Tax dodging specialists Deloitte own half of Ingeus, one of the welfare-to-work companies who are contracted to carry out the disastrous Work Programme. They are now selling that stake and pulling out of the sector altogether.
This decision comes despite George Osborne’s announcement of a quarter of a billion pound hand out to the welfare-to-work sector as part of his upcoming mass workfare scheme. It suggests that all is not well in the welfare-to-work sector.
Back in the glory days of welfare-to-work unemployment was steadily falling due to a long period of economic growth. Welfare-to-work companies made billions on the back of this, convincing a succession of clueless Labour ministers that this was all down to their wonderful job search training. The idea that unemployment was caused by unemployed people, who just needed to be fixed, was well and truly established. The reality, as anyone who ever attended one of their schemes knows, was that these companies simply picked up job outcome fees every time anyone found a job under their own steam.
As soon as the economy started to dip suddenly all these job outcomes began to disappear. This didn’t stop Iain Duncan Smith falling for the racket hook, line and sinker and announcing a £6billion pound Work Programme to be run by these parasites.
Companies like A4e, Ingeus, G4S and Serco flocked to bid for Work Programme contracts, with hugely optimistic promises of success. That success never materialised and the payment-by-results model has meant that this tax payer funded hand out has not brought the huge profits expected by the likes of Deloitte who had invested so heavily in the programme.
Only Iain Duncan Smith could turn a licence to print money into a liability for the companies involved in his endless crazy schemes which do little more than bully and humiliate claimants unable to find a job. But by designing a succession of back to work schemes which are undeliverable in practice and have no impact on whether people get back into work he may have managed what seemed impossible and broken the welfare-to-work sector.
Ingeus will remain in business for now, with rumours that Serco may buy Deloitte’s stake. They are almost certain to bid for contracts in the recently announced tender for ‘Community Work Placements’, the latest fantasy scribbled down by George Osborne on the back of an envelope which will see up to two hundred thousand people forced to work unpaid for six months. But this scheme contains a very real hidden liability for welfare-to-work firms.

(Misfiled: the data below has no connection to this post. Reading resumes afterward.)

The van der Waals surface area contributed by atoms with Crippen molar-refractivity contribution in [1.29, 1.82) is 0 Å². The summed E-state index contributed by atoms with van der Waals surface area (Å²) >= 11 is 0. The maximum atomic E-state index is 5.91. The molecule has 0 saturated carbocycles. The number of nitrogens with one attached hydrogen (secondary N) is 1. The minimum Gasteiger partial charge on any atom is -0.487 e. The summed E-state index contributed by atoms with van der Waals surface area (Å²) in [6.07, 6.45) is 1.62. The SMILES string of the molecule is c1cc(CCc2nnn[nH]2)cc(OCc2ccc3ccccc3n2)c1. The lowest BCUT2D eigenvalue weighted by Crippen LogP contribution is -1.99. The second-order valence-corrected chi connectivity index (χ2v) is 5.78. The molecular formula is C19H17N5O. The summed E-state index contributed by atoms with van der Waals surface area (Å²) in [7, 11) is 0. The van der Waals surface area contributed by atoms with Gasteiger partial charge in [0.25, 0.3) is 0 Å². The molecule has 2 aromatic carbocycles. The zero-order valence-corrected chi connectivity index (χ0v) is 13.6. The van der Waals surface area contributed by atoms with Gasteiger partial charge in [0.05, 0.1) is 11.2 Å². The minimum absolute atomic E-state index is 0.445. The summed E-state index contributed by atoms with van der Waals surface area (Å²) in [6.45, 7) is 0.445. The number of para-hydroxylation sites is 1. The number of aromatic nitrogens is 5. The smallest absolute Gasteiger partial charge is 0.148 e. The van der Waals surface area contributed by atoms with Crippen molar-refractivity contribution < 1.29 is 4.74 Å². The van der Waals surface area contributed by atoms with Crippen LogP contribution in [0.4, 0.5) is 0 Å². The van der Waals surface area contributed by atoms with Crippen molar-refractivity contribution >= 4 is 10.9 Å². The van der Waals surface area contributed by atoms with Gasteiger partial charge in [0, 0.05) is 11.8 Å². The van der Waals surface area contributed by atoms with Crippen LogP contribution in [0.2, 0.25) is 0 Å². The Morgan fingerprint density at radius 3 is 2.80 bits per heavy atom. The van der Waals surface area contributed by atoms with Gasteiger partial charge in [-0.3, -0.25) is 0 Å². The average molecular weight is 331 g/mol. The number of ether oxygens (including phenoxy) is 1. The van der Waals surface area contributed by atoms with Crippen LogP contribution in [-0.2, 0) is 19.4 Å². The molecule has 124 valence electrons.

Community Work Placements have already been piloted and proved to be a disaster. The companies involved were only able to find 63% of participants a placement. Under George Osborne’s plans, if the companies involved cannot find a placement for claimants then they will have to provide full time job search instead. This will lead back to the bad old days of Tony Blair’s New Deal when thousands of people were forced to sit around in the offices of welfare-to-work providers twiddling their thumbs because there were not enough workfare placements available. But this time round, presumably in an effort to encourage companies to focus on finding people workfare rather than real jobs, the welfare-to-work companies won’t be paid for this. They will only get paid when someone starts on workfare.
This astonishing twist shows that it is now more important to this Government that unemployed people are punished with unpaid work then they actually get a job. And there isn’t even enough workfare to go round, let alone real jobs. So welfare-to-work companies bidding for the latest scheme are likely to be plunged into financial chaos as they are forced to warehouse tens of thousands of people out of their own pockets.
The smart operators in welfare-to-work got out whilst the going was good – like ex A4e boss Emma Harrison, the UK’s biggest benefit cheat who made millions on the back of workfare and benefit sanctions. Now Deloitte are following suit, and they are a company that knows a thing or too about financial scams. Despite the bungled attempts of this Government to keep the whole shoddy racket afloat, it seems that the future is far from rosy for the corporate poverty pimps in the welfare-to-work sector.
HT to @Hephaestus7 for spotting this via the BBC
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